My sponsor for the weekend trip to Arkansas was the Camden Police Department. They partnered with a local community group in their town that has led efforts to bring their community together for nearly a decade. At the recommendation of Unity in the Community (UIC), the Chief of Police contacted Miller Ignites to conduct the training. Earlier this year a divisive group held a Confederate Flag rally that upset many in the community and disrupted some of the camaraderie among UIC and other groups within their small town of 12 000 residents. Of all the places in Arkansas where such a rally could've taken place, Camden was an interesting choice for a couple of reasons. 1.) The town had done serious work on improving race relations and promoting unity since 2010. 2.) Each year since 2013, Camden has hosted the biggest National Night Out celebration in the state. The event draws approximately 500 residents annually. It's a night of community celebration where people of different races, ethnicity, religious beliefs, and sexual orientation come together. The event is free for all to attend and local business owners, colleges, and hospitals sponsor the event. Seriously, their event is epic!
Given those factors, the flag rally, and subsequent tension in the community left in its aftermath, it was a no-brainer for me to accept the invitation to do my small part in assisting their efforts by leading the workshop. I did the half day workshop free of charge and regifted to Camden what they had unwittingly given to me previously - love, care, respect, trust, and authenticity. The irony in my leading yesterday's workshop is that for 5 straight years, from 2011 to 2016, I traveled to Camden once a month to help UIC establish itself and get its footing as a nonprofit civic group. Many of the best lessons I've learned about leadership, overcoming adversity, coalition building, organizational culture change and removing limits came from my years volunteering as a Faculty Associate on the "Camden Project." Getting into all of the details that surrounded how I was assigned to be the faculty lead on Camden on behalf of UA Little Rock's Institute on Race and Ethnicity is too complicated to address adequately in this post. Just know that the opportunity came with lots of work, not a ton of support, and in many ways the work that was done in Camden was not considered to be a priority as time went by.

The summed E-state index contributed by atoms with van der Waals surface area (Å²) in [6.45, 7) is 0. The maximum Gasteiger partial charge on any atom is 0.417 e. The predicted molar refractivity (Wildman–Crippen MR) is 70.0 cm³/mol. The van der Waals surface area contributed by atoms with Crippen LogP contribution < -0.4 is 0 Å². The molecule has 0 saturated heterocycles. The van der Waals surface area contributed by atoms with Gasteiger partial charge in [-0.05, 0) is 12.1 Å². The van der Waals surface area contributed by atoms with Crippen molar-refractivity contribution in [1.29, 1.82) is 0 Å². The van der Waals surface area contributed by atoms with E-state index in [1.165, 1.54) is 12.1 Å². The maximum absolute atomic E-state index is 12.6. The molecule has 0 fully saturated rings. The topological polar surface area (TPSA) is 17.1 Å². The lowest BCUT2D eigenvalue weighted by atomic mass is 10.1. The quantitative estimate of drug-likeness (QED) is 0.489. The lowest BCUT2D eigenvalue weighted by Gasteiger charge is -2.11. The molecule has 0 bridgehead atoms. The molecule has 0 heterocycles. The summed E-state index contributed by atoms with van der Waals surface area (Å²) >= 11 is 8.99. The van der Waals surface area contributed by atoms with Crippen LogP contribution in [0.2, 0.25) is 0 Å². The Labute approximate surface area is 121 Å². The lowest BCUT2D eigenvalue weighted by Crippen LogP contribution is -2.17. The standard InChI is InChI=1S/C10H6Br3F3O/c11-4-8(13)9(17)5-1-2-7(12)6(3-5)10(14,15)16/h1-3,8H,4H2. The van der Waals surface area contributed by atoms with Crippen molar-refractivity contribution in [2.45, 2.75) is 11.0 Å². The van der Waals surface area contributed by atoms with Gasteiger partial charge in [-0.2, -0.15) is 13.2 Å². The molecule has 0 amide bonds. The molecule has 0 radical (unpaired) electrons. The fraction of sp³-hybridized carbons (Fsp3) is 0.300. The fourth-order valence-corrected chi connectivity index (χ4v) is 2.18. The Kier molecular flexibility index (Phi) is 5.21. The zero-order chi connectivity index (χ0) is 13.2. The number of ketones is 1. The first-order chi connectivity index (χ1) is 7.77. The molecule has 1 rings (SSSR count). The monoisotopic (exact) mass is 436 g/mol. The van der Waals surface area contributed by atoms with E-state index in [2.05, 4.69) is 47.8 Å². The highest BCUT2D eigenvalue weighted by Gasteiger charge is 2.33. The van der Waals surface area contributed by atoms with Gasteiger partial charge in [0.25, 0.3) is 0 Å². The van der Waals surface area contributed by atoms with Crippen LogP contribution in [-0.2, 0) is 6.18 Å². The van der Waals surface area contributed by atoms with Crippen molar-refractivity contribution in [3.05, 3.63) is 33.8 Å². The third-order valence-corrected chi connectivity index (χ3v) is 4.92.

I Never Said It Was Easy
Something often left unsaid in our public discourse about all things race and ethnicity - as it pertains to the complex associations among class-ism, racism, privilege, and perspective - is that this work is difficult, dynamic, and varies based on an almost endless list of variables. Much like politics, the most important discussions in this area are local. They take care, authenticity, and most importantly, time to take root and bare fruit. My suggestion for anyone looking to effectively lead conversations on this topic is that you embrace the re-imagined regifting idea suggested in this post as a primary strategy for engaging any audience with this work. Frankly, many people who seek to help are often well credentialed, but lack soft skills. In short, they come off as entitled elitists who have come to "rescue" and "fix" organizational, community, team, or family problems, instead of working to "help and assist" others solve their own identified concerns.
There is much wisdom in the adage that the journey is greater than the reward. Lessons of humility, understanding, faith, and perseverance are typically taught during the upward climb to leadership. Any truly successful person who leads large systems or small groups will tell you that the lessons they learned in pursuit of their dream is far more significant than the position they eventually claimed. I'll forever be grateful for the lessons I've
learned in my time working with the great people of Camden. I did receive one gift that I will selfishly not regift and share with anyone. That's the special coin presented to me by Camden's Chief of Police as a small token of appreciation at the conclusion of our workshop. I'll hold on to the coin, but I'll certainly regift the lessons learned along the journey with others, forever.